For the average American household, where is the largest percentage of their money spent?
The low-income household is spending more than they earn. In your opinion, in what areas (other than housing, which usually is a set amount) could they reduce their expenses?
What other conclusions can you determine from the three household charts?
In your opinion, what should be most important in a budget? Least important?
Explain to students that these are what the average households in each category earn and spend. To stay within their means and not go into debt, it is important to have a budget. Ask students to fold a piece of notebook paper in half lengthwise. At the top of column one, have students write the word "essential." Have students head column two with the words, "not essential." Explain that "essential" stands for those things that we need to survive to live. Non-essential represents those things that are not as highly needed to survive but might make life more comfortable.
Combine students into groups of four. You may be able to use the pairs from the pie chart activity to create combined groups of four. Display slide 12. Ask the groups to create a list of essential and non-essential things for daily living. Explain that this is usually where a budget starts. People must budget for the things that are essential to their survival. People usually spend only on the essential (needed) things in life and then save for the non-essential things (wanted).
Have various student groups share their lists. As they share, create a list on the board of the responses. Don't worry if something ends up on both the essential and non-essential lists at the same time. Once two complete lists are on the board, have the class vote for the top three or four in each category. Allow students to speak on behalf of any thing on the list to persuade others why it is important to keep, prior to voting.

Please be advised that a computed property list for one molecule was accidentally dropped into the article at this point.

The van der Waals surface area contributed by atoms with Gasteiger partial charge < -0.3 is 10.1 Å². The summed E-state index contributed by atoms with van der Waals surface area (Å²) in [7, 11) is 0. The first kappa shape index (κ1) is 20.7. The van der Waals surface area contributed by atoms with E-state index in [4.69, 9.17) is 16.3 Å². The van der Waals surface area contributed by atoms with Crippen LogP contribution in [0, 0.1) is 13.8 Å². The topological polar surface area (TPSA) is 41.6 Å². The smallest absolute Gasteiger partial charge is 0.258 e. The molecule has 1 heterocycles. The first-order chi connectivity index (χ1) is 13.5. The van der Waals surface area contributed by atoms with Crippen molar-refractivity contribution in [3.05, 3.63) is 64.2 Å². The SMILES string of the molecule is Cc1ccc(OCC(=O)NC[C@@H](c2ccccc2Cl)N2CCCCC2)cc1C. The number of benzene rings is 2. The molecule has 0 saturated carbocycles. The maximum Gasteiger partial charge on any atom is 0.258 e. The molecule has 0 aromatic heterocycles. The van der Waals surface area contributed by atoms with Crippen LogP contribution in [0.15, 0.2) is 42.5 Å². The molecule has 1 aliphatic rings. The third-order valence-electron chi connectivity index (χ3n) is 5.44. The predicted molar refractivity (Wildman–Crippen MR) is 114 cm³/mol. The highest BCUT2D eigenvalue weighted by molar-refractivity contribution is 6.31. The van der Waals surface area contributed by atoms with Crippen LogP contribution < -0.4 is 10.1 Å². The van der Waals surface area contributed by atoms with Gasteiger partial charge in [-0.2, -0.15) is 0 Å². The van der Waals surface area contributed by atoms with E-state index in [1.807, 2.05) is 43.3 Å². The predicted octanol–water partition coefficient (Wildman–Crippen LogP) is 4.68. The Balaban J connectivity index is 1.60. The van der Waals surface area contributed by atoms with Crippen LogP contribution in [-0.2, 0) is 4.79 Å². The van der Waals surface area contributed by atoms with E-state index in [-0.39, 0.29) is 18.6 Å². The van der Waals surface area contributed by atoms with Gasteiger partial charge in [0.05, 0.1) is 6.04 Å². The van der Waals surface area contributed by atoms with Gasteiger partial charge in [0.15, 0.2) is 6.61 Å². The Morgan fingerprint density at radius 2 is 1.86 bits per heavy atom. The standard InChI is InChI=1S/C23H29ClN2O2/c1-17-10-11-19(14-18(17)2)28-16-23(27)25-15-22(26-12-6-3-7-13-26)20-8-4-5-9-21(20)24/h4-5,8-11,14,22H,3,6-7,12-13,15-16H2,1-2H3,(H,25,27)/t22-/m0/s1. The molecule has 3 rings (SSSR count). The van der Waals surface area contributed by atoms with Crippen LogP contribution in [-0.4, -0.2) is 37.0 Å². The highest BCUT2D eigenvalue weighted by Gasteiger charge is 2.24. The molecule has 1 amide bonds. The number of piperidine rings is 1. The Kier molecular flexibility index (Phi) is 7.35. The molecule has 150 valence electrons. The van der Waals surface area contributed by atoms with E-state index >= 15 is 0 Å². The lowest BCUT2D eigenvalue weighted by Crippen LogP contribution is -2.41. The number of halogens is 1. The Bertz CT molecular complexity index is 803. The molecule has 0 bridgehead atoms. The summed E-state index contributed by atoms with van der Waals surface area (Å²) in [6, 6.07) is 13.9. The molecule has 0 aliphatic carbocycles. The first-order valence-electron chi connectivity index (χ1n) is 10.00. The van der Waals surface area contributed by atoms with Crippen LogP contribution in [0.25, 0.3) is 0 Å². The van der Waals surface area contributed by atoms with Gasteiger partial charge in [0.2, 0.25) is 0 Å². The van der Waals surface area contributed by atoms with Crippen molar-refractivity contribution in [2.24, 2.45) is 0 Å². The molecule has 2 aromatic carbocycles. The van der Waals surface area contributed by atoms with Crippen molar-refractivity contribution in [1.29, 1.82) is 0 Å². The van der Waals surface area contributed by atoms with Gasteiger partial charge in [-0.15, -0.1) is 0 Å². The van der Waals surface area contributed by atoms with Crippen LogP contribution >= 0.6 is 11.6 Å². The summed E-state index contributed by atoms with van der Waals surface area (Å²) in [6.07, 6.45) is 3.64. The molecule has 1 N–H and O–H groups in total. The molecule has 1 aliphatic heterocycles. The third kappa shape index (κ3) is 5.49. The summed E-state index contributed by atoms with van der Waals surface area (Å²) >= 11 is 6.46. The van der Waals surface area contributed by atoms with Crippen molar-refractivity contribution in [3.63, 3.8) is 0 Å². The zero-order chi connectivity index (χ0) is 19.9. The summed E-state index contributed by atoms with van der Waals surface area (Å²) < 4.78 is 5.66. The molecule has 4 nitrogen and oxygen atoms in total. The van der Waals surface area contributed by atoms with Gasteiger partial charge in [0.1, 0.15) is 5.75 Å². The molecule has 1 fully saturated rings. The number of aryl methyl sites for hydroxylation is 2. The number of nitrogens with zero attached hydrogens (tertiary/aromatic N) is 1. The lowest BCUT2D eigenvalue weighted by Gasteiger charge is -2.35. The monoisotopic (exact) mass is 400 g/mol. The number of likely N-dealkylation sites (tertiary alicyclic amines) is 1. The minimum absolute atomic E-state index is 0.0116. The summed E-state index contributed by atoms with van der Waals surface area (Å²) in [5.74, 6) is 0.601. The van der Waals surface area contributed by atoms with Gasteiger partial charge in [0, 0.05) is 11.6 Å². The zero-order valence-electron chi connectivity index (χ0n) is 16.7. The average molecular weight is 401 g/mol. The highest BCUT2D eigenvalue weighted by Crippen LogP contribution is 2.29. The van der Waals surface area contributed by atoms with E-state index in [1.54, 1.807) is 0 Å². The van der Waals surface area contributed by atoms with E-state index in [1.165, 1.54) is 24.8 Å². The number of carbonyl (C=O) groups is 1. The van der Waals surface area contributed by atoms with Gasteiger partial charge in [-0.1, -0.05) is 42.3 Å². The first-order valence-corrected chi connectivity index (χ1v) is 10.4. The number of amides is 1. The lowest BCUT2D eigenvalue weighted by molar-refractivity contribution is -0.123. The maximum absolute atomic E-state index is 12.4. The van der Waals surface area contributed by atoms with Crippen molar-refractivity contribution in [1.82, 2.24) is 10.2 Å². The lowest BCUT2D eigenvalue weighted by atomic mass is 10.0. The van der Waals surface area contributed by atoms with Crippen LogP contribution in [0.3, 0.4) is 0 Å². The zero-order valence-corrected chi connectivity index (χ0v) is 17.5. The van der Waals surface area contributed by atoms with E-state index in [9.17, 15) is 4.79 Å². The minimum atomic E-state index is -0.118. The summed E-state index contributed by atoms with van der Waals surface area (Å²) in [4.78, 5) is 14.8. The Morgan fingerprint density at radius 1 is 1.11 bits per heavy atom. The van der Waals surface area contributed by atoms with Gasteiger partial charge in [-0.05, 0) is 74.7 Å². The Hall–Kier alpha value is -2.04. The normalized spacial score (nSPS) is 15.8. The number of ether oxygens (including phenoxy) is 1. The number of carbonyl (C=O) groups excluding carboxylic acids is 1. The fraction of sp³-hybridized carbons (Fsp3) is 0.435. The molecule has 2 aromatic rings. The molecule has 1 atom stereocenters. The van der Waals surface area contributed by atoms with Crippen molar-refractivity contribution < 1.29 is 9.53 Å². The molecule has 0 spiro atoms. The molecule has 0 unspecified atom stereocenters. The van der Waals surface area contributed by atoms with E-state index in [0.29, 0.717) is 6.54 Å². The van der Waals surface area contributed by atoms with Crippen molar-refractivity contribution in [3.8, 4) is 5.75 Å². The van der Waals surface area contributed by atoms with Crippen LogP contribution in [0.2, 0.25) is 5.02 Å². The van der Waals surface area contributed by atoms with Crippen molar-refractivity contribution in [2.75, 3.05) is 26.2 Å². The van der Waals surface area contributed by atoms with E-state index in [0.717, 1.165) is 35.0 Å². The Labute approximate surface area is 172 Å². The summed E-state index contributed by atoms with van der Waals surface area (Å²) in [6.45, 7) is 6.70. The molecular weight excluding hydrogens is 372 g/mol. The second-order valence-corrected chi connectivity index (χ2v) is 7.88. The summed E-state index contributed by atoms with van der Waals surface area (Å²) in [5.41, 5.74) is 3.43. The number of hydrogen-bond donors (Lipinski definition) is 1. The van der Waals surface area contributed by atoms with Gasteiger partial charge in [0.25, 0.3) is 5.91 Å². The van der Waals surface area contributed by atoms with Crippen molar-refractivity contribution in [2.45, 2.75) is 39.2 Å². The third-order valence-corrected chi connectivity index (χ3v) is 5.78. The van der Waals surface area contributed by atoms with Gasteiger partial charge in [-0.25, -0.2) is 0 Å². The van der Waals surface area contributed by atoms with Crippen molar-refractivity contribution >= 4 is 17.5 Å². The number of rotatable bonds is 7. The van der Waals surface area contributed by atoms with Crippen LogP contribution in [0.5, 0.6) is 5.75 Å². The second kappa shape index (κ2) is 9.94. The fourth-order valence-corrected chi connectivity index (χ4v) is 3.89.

The pie charts completed by the pairs will serve as an evaluative assessment. The questions related to the pie charts can also be used as a written assignment.
Reflection Activity: Ask students to get out their chart of their own goals by age 25 from earlier in the lesson and display slide 13. A third question has been added to the chart about wants and needs. Have students answer all three questions and complete their chart of goals or achievements in the different categories by age 25. Have students turn this in for a participation/reflection grade as well.
Free Pie Chart Creator: https://www.meta-chart.com/
Online Percentage Calculator: www.percentagecalculator.net
Bureau of Labor Statistics, Occupational Outlook Handbook: http://www.bls.gov/ooh/
K20 Center. (n.d.). Commit and Toss. Strategies. https://learn.k20center.ou.edu/strategy/d9908066f654727934df7bf4f505b3d0
Parker, K. (2012). The Boomerang Generation. Pew Research Center. http://www.pewsocialtrends.org/2012/03/15/the-boomerang-generation/
Bureau of Labor Statistics L. (2013, June 1). Consumer spending: How much of their income do poor and rich American families spend on housing, education, healthcare, food and transportation? [Infographic]. International Business Times. http://www.ibtimes.com/consumer-spending-how-much-their-income-do-poor-rich-american-families-spend-housing-1287121
Two-Point-Four. (2012, May 5). How to calculate percentages [Video]. YouTube. https://www.youtube.com/watch?v=3ulgek4u0i8